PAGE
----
You’ve probably experienced the feeling of confusion when trying to select the correct home air filter for your needs. What does my system require? Should you just get the cheapest? These are just two of many of the questions that make selecting home air filters so mind-boggling. Let Strogen's Service Experts attempt to resolve your home air filter questions and allow you to continue enjoying the comfort of your home without concern.
Here’s an easy way to determine how efficient your existing filter is (NOTE: Spare yourself a huge mess by conducting this experiment outside or with something below the filter to help keep things clear): Position the filter horizontally, then using everyday table salt, start pouring the salt through the filter to see how much comes out the other side. If some or all the salt falls through the filter, then you can assume that the filter will let dust particles of similar size pass through. You should probably upgrade your filter to higher quality filter that is more efficient.
Size, MERV rating and material – these are the three primary factors used to pick the proper air filter for your home.
1) Filter Size
Purchasing a properly sized air filter for your Rochester home is important. Simply look at the label of your existing filter to see the dimensions, or just measure it yourself. Typically home air filters are 1” thick, but there are a variety of standard width and height dimensions, and some systems have thicker filters.
2) Material & MERV Rating
The efficiencies of filters are rated on a scale of 16, known as MERV ratings. MERV stands for Minimum Efficiency Reporting Value. This number identifies for the user, under the least efficient conditions, how well the filter is designed to capture contaminants.
As a basic example, these are some common MERV ratings and how they connect to efficiencies. This is only a guide, so don’t forget to read the filter manufacturers’ information when shopping for specific filters.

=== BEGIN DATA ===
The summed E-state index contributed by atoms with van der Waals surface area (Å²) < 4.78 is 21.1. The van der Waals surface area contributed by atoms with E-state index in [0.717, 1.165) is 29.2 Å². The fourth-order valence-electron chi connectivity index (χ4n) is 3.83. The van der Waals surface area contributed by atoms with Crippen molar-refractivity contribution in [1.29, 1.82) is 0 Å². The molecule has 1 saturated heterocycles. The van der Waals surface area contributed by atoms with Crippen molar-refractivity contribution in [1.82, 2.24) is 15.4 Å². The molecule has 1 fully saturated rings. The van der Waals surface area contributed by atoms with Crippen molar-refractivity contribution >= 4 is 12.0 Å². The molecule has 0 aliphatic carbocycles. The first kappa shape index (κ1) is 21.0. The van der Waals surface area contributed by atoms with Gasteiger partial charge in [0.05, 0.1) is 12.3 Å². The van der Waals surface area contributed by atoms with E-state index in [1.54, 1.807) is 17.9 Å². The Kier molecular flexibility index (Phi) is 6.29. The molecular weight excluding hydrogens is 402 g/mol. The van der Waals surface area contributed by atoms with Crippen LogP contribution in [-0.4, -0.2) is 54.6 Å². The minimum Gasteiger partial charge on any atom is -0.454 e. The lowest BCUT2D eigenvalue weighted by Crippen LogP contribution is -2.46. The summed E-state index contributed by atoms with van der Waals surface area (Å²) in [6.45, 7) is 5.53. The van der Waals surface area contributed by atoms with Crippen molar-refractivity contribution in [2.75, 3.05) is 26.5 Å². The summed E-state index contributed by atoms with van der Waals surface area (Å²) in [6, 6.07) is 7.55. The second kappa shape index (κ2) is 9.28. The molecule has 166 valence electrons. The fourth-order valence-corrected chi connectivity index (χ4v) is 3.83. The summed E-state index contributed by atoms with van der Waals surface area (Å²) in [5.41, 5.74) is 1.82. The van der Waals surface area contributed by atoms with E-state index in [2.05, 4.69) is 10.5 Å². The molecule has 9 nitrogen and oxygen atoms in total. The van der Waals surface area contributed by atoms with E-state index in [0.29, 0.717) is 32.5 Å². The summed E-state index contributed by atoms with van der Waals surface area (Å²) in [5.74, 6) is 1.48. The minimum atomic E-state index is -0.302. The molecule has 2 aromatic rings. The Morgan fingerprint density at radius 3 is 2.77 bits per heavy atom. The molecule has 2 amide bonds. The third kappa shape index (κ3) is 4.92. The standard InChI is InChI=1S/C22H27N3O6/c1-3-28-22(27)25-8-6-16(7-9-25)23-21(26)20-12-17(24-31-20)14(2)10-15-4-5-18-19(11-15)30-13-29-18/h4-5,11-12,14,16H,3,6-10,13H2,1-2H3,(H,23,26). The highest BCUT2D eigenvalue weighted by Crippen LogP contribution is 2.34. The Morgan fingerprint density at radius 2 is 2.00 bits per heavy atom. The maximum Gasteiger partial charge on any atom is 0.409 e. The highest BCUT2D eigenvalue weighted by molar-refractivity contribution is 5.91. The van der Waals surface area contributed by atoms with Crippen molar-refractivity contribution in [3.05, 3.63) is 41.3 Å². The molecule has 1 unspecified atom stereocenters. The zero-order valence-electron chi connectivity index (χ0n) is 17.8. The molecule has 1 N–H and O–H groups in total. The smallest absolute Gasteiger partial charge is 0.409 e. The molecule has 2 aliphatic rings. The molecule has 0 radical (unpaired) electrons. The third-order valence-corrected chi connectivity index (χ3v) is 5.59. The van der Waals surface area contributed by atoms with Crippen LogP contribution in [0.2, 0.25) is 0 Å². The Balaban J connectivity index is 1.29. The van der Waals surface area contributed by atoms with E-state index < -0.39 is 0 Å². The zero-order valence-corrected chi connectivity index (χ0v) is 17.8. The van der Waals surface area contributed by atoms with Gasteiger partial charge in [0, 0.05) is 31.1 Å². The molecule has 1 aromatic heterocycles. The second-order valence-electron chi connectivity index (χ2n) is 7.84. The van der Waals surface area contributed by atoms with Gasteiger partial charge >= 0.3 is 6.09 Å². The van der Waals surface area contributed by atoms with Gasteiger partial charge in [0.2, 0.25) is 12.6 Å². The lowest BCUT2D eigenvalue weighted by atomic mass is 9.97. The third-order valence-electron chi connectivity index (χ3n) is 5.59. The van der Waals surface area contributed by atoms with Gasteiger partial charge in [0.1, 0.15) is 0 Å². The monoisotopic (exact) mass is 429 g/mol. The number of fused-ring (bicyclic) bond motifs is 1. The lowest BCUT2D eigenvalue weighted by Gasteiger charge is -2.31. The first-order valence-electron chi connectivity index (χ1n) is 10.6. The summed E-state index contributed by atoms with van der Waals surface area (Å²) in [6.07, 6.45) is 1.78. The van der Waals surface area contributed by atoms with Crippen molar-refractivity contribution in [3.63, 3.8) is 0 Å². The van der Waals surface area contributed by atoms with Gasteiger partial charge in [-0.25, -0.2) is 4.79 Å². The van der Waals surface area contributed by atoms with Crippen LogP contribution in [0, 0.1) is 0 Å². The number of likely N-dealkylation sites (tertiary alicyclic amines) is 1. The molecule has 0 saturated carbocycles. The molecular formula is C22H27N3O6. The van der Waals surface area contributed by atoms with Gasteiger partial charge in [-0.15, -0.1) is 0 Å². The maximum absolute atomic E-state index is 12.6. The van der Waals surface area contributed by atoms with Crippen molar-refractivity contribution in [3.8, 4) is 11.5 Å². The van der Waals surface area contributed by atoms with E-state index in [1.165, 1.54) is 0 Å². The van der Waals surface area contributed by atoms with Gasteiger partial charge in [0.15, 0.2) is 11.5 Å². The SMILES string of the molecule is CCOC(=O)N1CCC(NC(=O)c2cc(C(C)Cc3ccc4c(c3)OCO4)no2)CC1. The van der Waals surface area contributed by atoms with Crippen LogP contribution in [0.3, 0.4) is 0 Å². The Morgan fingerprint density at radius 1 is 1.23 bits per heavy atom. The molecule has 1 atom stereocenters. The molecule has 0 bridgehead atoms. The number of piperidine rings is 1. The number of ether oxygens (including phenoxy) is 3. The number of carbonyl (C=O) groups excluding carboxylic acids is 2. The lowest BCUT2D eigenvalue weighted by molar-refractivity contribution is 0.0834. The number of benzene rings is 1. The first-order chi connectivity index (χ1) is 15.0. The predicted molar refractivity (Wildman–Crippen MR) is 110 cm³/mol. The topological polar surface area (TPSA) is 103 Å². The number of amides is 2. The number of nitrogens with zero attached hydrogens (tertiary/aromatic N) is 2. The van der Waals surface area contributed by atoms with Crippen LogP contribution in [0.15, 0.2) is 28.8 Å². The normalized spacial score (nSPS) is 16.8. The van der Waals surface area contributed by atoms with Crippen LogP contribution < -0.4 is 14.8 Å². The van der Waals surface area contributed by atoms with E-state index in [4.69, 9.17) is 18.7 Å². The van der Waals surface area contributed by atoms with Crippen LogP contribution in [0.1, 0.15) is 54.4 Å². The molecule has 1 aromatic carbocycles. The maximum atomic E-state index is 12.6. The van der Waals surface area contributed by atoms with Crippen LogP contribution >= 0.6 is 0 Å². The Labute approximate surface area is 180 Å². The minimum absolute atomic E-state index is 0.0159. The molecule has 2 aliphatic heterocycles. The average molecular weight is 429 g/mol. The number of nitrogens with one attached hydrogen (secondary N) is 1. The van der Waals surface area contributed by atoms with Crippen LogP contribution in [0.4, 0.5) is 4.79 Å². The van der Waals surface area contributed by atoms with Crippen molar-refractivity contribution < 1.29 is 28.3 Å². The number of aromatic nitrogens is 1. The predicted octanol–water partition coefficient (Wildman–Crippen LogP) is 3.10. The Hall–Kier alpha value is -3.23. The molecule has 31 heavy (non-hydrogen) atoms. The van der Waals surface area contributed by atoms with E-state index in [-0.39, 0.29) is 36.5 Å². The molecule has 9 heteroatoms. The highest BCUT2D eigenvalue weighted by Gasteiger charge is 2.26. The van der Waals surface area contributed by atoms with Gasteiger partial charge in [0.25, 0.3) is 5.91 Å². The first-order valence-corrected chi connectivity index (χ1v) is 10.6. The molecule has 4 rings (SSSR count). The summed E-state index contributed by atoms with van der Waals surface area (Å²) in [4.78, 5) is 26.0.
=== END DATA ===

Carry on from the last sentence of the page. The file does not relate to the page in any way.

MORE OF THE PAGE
Rating Average Filtration Efficiency
MERV 1-4 60-80%
Fiberglass, Disposable Panel, Washable metal/synthetic, self-charging (Passive)
MERV 5-8 80-95%
Pleated, Media panel, Cube
MERV 9-12 >95%
MERV 13-16 >98%
Be Careful About High MERV Ratings
While a higher MERV number may provide better filtration efficiency, it is extremely important to understand that too high a MERV filter may also cost you more to operate your heating and air conditioning system. The higher the MERV, the less the air may flow through the system, and the harder the system may need to work. Your goal is to get the right balance between air flow, air filtration level and energy efficiency.
Consider it this way, the most efficient ‘filter’ would probably be a piece of plywood that would just trap ALL contaminants and all the air from entering your Rochester home. That's maximum air filtration, but would also be the least comfortable way to go.
A safe bet for most systems would be a MERV 6-8. A higher MERV filter should be used based upon the advice of your Strogen's Service Experts representative to verify your system has the capability of moving the correct quantity of air through higher efficiency filters. You probably do not want to give up energy-efficiency for filter efficiency; you want a balance of the two. However, if your family suffers from allergies or respiratory problems and the situation necessitates a high MERV rated air filter, consider a whole-home air filtration solution that will achieve your energy and filter efficiency needs.
Filtration has changed greatly over the past few years. In the beginning, home air filters were used in the furnace or air handler only to protect the comfort equipment itself. But (in the words of Bob Dylan) the times they are a changing. Rochester area homeowners expect their air filter to save kids from a a growing list of harmful pollutants, dust mites, and even prevent the need for dusting. Dare to dream!